Collective Agency and the Pretense of Ethics

There’s a problem about political discourse that’s been bugging me for a while and I think I finally understand what it is.

Ethics presumes agency. It makes no sense to make an ethical demand of an entity that is not an agent. It’s why we don’t demand of the Earth that it stop producing hurricanes. We can wish things were one way or another, but we can only add a “should” if we’re talking about something an agent can make a choice about.

I see no reason to imagine there is such a thing as “collective agency”. Indeed, there are powerful reasons not to believe in agency of any sort, even individual. But individual agency also has a lot going for it, not least of which is the visceral experience of having choice over personal actions. In the case of “collective” actors, there is no corresponding experience of agency that needs to be accounted for. This seems like good enough reason to regard collective agency as a useful fiction.

So when we say, for example, “war is wrong”, whose action are we talking about? War is not an action individuals take, only groups. So it is not subject to ethical evaluation. As something caused by an entity with no moral agency, war is more like a hurricane than like a murder.

Of course, that’s not the end of ethics and war. It’s plausible to argue that individual participation in war is wrong. And it’s important to note that if each moral actor acted ethically, the non-ethical but still very unfortunate events we call wars would no longer happen. But these facts, on their own, do not address the main point: there is no agent to whom we can attribute the supposed moral evil that war itself is.

Part of why we say things that are analogous to saying “hurricanes are wrong” is because people, by and large, like to pretend that there are moral agents “in control” of collective actions. These might be the politicians, the corporations, the intellectuals, Hollywood – pick your flavor. But the fact is that while, of course, differences of degree are relevant here, it’s also true that all of us who are reasonably well-integrated members of society participate at least in some small way in the sustenance of our society’s collective “actions”. No single one of us – or even small group of us – bears the responsibility for collective actions. No, not even the president.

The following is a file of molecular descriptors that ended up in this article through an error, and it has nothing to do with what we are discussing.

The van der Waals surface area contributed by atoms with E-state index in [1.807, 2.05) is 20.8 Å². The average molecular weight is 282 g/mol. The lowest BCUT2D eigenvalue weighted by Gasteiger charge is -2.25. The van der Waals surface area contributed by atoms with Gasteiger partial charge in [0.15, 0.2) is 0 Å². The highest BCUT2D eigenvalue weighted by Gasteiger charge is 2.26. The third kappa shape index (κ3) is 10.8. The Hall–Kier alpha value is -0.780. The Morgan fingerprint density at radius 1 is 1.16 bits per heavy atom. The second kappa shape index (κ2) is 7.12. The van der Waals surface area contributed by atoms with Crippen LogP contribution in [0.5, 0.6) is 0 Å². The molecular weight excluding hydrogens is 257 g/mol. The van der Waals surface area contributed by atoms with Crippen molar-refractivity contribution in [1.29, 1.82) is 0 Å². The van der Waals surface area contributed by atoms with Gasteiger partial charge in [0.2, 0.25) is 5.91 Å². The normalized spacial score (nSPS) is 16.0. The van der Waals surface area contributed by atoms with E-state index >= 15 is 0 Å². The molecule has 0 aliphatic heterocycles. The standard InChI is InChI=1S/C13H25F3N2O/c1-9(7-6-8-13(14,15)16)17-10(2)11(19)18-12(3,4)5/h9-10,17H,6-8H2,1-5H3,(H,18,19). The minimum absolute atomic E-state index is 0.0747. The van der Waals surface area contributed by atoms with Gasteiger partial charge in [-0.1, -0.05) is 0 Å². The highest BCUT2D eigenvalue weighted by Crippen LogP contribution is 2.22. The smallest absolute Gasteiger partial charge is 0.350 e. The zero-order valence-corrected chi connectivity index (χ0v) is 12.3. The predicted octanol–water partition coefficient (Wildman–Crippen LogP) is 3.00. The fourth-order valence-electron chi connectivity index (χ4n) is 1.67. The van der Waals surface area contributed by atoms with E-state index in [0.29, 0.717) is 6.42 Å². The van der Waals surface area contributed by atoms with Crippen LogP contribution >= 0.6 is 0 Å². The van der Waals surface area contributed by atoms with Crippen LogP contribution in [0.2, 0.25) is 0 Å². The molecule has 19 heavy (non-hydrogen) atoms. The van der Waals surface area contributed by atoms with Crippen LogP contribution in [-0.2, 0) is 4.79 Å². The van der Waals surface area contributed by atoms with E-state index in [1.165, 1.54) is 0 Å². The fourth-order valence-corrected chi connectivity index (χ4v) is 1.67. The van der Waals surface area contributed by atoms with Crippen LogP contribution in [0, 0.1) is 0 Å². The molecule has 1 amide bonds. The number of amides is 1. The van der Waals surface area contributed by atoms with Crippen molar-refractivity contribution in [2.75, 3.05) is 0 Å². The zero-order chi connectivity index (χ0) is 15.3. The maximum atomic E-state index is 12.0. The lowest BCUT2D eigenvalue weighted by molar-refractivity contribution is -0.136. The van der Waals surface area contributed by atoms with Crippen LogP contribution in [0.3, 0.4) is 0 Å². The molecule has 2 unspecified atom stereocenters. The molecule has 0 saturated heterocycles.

Any form of political philosophy that argues “society should be x” is therefore, in effect, making a descriptive claim, not an ethical one. “I’d prefer it if it happened to turn out that x”. This kind of claim has its use. What interests me is that though it’s not an ethical claim, statements of this sort are often said as if they were.

So now imagine I say “war is bad”. What do I mean? Well, I might mean simply that I wish it wasn’t going on. If that were it, I’d be making a simple statement of preferences for how the world should look.

It might also mean, “for any individual x, x should not participate in war”. That’s an ethical position. But notice that its character is different. Do I really hold it universally? Do I really think everyone who contributes to war in any way should stop doing so, regardless of what their alternatives might be? What if x’s contribution to war is very minor (eg, paying taxes) and his next most preferable alternative involves a great deal of suffering for him (being incarcerated for tax evasion)? Should x still categorically not contribute to war?

The pretense of collective agency is a copout. It’s a way to pretend to participate in ethics by conjuring a diluted and impersonal rational actor on whom to project evildoing. Ethics is inherently personal. It claims of individuals that they ought to live some way over another. The ethics of how individuals ought to live their lives is rarely an easy and obviously principled matter. It is as messy and heavy as an ask.

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